The title expresses my curiosity at something I've come across more and more lately, namely, the displacement of the typical Sunday through Saturday calendar.  The word "Kyriake" in the title above is the English transcription of the Greek word that would be translated "Lord's Day."  This, of course, refers to what we call Sunday, but what in some of the European Romance languages would be known in a similar way as "Dominica" (Spanish).  On the Lord's Day we gather around the Lord's Word and the Lord's Supper.  Jesus is the one referred to here, He is the crucified and risen Lord.

We have all heard with increasing regularity stories about sports activities being scheduled on Sunday mornings; now, I have also noticed calendars beginning with Monday and ending with Sunday.  This obscures the understanding that Sunday is the first day of the week (think Genesis 1, where God made light), the day on which Christ rose from the dead (the first day of the new week and the new creation, the end-time eighth day), the day on which the Holy Spirit descended on the waiting apostles, just as Jesus promised.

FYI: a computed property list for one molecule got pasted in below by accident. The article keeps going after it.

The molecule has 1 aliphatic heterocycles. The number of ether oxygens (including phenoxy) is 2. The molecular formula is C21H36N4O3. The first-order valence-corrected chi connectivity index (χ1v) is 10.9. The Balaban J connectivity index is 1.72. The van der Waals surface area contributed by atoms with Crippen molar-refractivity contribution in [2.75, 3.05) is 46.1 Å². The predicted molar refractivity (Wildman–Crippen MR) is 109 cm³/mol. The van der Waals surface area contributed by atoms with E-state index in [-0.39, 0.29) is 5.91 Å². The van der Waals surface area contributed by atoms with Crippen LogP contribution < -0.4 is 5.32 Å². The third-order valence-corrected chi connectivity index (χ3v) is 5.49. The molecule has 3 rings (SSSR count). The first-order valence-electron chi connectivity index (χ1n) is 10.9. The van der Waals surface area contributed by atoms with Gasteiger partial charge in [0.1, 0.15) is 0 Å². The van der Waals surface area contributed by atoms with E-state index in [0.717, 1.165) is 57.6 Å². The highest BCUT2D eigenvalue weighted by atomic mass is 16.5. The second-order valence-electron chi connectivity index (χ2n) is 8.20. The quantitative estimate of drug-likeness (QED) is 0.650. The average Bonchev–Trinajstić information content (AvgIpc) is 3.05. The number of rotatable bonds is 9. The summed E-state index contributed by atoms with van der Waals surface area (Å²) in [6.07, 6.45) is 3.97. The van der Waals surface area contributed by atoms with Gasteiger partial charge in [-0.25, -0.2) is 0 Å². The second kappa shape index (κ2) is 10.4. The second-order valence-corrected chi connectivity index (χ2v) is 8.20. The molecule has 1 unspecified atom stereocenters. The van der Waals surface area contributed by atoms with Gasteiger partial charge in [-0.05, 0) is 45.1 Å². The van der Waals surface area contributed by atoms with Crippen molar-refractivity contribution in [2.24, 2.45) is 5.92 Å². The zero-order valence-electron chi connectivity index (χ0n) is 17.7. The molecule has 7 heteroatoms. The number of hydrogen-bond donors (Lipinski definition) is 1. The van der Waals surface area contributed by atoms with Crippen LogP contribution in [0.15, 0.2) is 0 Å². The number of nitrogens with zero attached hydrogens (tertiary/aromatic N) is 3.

The rhythm of a week is something unique in all of the time-related aspects of life.  Literally everything else is determined by the astral bodies:  the day by the rising and setting of the sun, the month by the waxing and waning of the moon, the year by the circuit of the earth in the heavens, but the week--for us Christians--is determined by the activity of God directly toward us and our salvation:  creation, redemption, sanctification.  Keep your eyes wide open for changing calendars!  More importantly, keep your ears open within the Lord's house on the Lord's Day!